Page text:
Boulder Opera’s, Youth Opera Workshop: Little Red Riding Hood (Age 8-18)
We are delighted to have the instructors of Boulder Opera come to Dana V. Music to offer an in depth look and experience in creating, producing and performing a brand new opera. There will be opportunities for participation for singers, performers, and production crew. This course will end in a fully costumed production performed in Louisville.
Description: The 2019 Youth Opera Workshop will explore the work of Cesar Cui’s Little Red Riding Hood in English. In this 8 week after school program (12 sessions) , children will meet once or twice, weekly to learn the elements of performing, producing, and managing an opera. They will become characters, narrators, directors, managers, set and costume designers. The workshop will culminate with a 35 minute performance for friends and family of Little Red Riding Hood.
All information can be found by reading on or clicking on the tabs above for Audition Info, Rehearsal Info, and Synopsis.
Main roles will be cast by audition only. See audition information tab above.
Youth Chorus Opportunity: Boulder Opera will be adding a youth chorus during the last few weeks of rehearsals. No audition required. Please see pricing and registration below.
Leads and Crew – $400 (Audition required. See audition requirements, tab above)
Children’s Chorus – $150
To Register for Leads and Crew, click here.
To Register for Children’s Chorus, click here.
*Registration is to collect registrant info and statement for crew positions. All interested participants must register. See payment info below:
Make checks payable to Boulder Opera
Please send to:
2015 Grape Ave.
Boulder, CO 80304
What students will gain: The Youth Opera Workshop will give students the opportunity to take on leadership roles in the intense process of putting an opera together. These skills are invaluable, not only to those who wish to pursue a career in the performing arts, but also for those who want to build a solid foundation in communication, problem solving, and working in groups. Though the workshop will be facilitated by professional opera singers, our time together will be spent developing each students individual interest and skill set–be it costume design, stage director, or performer–so that they will be in control of their position in the workshop. Our mission is to foster the creativity and individuality within a group of young performing artists and create an environment where all ideas are equal.
Contact Elizabeth Hayes for more information: email@example.com
Live Auditions for Main Roles will be held February 21st: 6:15-8:00 p.m.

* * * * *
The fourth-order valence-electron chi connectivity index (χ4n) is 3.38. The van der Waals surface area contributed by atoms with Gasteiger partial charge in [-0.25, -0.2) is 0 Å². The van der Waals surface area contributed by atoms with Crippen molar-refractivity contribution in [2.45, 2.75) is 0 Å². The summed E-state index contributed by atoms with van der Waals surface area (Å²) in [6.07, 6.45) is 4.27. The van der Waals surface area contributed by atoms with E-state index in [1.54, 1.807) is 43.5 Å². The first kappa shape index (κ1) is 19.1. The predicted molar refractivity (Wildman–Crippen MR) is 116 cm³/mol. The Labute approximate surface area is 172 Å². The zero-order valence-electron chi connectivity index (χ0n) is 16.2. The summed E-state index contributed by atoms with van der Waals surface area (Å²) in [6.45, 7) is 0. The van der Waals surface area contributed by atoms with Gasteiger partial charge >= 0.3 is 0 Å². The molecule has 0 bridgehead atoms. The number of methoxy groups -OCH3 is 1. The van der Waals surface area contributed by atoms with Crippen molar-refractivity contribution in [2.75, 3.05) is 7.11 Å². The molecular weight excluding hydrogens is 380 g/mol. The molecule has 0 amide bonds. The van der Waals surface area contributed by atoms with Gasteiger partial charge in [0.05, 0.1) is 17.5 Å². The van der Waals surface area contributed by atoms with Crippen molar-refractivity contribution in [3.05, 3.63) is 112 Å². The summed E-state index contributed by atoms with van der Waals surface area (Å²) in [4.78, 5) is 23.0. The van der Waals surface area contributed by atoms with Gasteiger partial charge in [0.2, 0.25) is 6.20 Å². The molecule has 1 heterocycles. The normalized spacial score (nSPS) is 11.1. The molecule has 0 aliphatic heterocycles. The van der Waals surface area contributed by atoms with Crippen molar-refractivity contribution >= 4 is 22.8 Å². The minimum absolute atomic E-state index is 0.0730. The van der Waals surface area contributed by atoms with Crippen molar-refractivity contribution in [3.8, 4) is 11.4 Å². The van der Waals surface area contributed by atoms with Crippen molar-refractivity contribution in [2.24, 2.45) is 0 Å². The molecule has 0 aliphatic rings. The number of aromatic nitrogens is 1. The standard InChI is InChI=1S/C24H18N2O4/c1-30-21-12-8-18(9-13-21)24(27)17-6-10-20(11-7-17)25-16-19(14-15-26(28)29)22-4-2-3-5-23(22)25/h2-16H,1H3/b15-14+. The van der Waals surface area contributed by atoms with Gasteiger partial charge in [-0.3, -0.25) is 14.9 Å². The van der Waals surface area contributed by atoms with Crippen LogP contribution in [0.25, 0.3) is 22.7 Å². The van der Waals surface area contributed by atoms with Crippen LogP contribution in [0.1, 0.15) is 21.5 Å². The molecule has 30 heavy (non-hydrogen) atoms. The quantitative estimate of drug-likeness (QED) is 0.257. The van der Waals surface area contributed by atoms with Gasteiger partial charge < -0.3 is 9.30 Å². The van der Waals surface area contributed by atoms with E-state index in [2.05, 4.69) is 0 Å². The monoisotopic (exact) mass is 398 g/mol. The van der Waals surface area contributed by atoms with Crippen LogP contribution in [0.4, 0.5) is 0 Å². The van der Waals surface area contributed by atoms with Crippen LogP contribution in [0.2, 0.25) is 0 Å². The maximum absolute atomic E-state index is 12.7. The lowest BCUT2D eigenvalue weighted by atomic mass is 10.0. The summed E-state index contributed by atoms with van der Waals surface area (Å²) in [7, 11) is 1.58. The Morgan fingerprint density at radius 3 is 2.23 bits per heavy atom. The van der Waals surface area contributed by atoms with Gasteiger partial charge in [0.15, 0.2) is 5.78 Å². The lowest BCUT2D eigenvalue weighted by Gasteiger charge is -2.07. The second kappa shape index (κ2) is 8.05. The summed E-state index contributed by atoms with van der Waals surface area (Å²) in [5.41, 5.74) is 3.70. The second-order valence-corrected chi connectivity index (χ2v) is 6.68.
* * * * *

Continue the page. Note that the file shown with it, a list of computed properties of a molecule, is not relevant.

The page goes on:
Little Red: Soprano
Wolf Bass: Baritone or Mezzo-soprano
Narrators: Soprano and Mezzo-soprano
These roles maybe double cast if we have higher numbers audition.
Other Crew: Audition not required (Please register):
Singers are asked to present 2 contrasting pieces: one English and one Foreign language if possible. Classical is strongly encouraged.
Crew please register and present a brief statement about interests and goals. (For example: I truly enjoy costume design and have created costumes for my musical at my high school) Please email your statement to Elizabeth Hayes at firstname.lastname@example.org
Rehearsals: April 2-May 21st (Tuesday Rehearsals with some Saturdays toward the last weeks of production rehearsal)
Location of Rehearsals:
Dana V. Music, Ensemble Room
901 Front Street, Lower Level
Louisville, CO 80027
Time: 5:00-6:30 pm
Performance: May 25th, Louisville Center for the Art Time: 1PM call time, 2PM show time
Below, we have outlined the 8-week curriculum. Each week builds upon the next in terms of content, singing, and production.
Outline of content:
Week 1: What is Opera? What are the Roles in Opera?
Week 2: Cast assignments, music rehearsals begin.
Week 3: Continue with music rehearsal, character development activities.
Week 4: Music rehearsals, organizational work (costumes, props)
Week 5: Staging rehearsals begin, scene by scene
Week 6 to 8: Continue staging rehearsals
Synopsis of Show
Act I, Tableau 1. The chorus introduces the story. The setting is the edge of a forest; the porch of Little Red Riding Hood’s house is off to the side. As little Red Riding Hood goes off to take a basket of fresh cakes to her ill grandmother, her Mother warns her not to dawdle in the woods or to talk to strangers. The scenery changes without a break to —
Act I, Tableau 2. — a spooky forest. Woodcutters can be heard chopping wood. Riding Hood comes out of some bushes. As she pauses to pick some flowers, and the Wolf catches sight of her. On the path he stops her and makes up a story about a shortcut the Grandmother’s house. When he challenges her to see who will get there first, she agrees, and both of them run off in different directions as the woodcutters resume their work.
Act II. The chorus appears again to explain that the Wolf has not eaten for three days and was able to get to Grandmother’s house first. We see inside Grandmother’s cottage and outside, a glade. The Wolf, pretending to be Riding Hood, manages to get into the house and swallow Grandmother. He takes her place in the bed before Riding Hood arrives. In several questions she expresses her surprise at how differently Grandmother looks now, and the Wolf swallows her.
Some hunters and woodcutters, who have been tracking the Wolf, come by and enter the house. They find the Wolf in his sleep and open his belly to let Grandmother and Riding-Hood out. After they sew up the Wolf again, he repents and is permitted to live in the forest as long as he lives up to his promise to be good.